Good to be Bad, Again

Good to be Bad, Again
Three Unappreciated Demon Slayers

Spanner | 28 Aug 2007 11:46
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Jumping before he was pushed, Tramiel took a handful of loyal acolytes and left Commodore for new pastures, buying the home games division of the failing Atari. Jack's son Leonard took a microscope to Atari's records and discovered an unusual agreement with a struggling startup hardware developer called Amiga. The company had been given a loan by Atari to develop a new computer, with a clause allowing Jack's new company access to its technology if Amiga was unable to repay on time. Quick as a particularly cunning fox, the Tramiels pounced on Amiga (which was in talks with Commodore for a lifesaving buyout deal) and made excellent use of the access clause to shave months, if not years, of development time off their new 16-bit project. By the time the Commodore Amiga hit the shelves, it had a worthy competitor - the Atari ST - to face off against.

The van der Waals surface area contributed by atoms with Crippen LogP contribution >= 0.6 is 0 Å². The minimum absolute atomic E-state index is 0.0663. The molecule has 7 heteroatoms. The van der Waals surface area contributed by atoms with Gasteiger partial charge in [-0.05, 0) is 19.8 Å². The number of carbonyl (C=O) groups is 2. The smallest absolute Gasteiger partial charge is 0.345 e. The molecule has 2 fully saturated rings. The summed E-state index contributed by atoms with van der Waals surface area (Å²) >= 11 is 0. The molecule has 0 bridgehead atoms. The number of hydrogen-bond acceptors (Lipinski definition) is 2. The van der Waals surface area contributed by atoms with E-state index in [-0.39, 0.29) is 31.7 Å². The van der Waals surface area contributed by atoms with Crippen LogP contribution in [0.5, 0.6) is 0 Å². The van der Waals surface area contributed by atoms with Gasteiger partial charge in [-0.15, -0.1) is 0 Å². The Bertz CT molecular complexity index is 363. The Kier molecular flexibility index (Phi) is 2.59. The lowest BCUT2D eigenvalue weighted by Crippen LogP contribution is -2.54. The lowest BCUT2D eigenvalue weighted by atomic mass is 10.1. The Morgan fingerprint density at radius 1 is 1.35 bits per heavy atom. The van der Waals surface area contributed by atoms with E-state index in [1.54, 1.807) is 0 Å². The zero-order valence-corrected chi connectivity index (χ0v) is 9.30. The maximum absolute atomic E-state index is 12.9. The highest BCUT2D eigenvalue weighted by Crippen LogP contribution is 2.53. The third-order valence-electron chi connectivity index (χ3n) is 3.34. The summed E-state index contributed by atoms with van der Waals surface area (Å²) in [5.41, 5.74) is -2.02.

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Despite Jack Tramiel's savage dislike of - and ruthless reaction to - competition, providing a hard-faced counterpoint to market leaders is where he's proven himself an unrivaled success. Were it not for Jack, Apple, Amiga, Amstrad, Sinclair, Texas Instruments and a host of other major players in the game industry would have had unrestrained control of their respective markets and we, the consumers, would have suffered greatly. Don't mistake the rise and fall of Commodore for the story of Jack's life. He has never fallen, and few have ever risen so high.

And please try and pronounce his name correctly. As Leonard so astutely put it, "It's pronounced Tram-ell. It rhymes with 'done well.'" It's the least we can do for a true anti-hero of the game industry.

A Very, Very Unholy Trinity
These are men who made no effort to be liked. They don't care what we think of them. Their dedication was poured not into a glistening public image but into quality products that people wanted. Love or hate them (or, like me, do both depending on the moon), but acknowledge their accomplishments and respect the millions of gaming hours they've provided the world. And then you must tremble. To quote Monty Burns one last time, "What good is money if it can't inspire terror in your fellow man?"

What good indeed.

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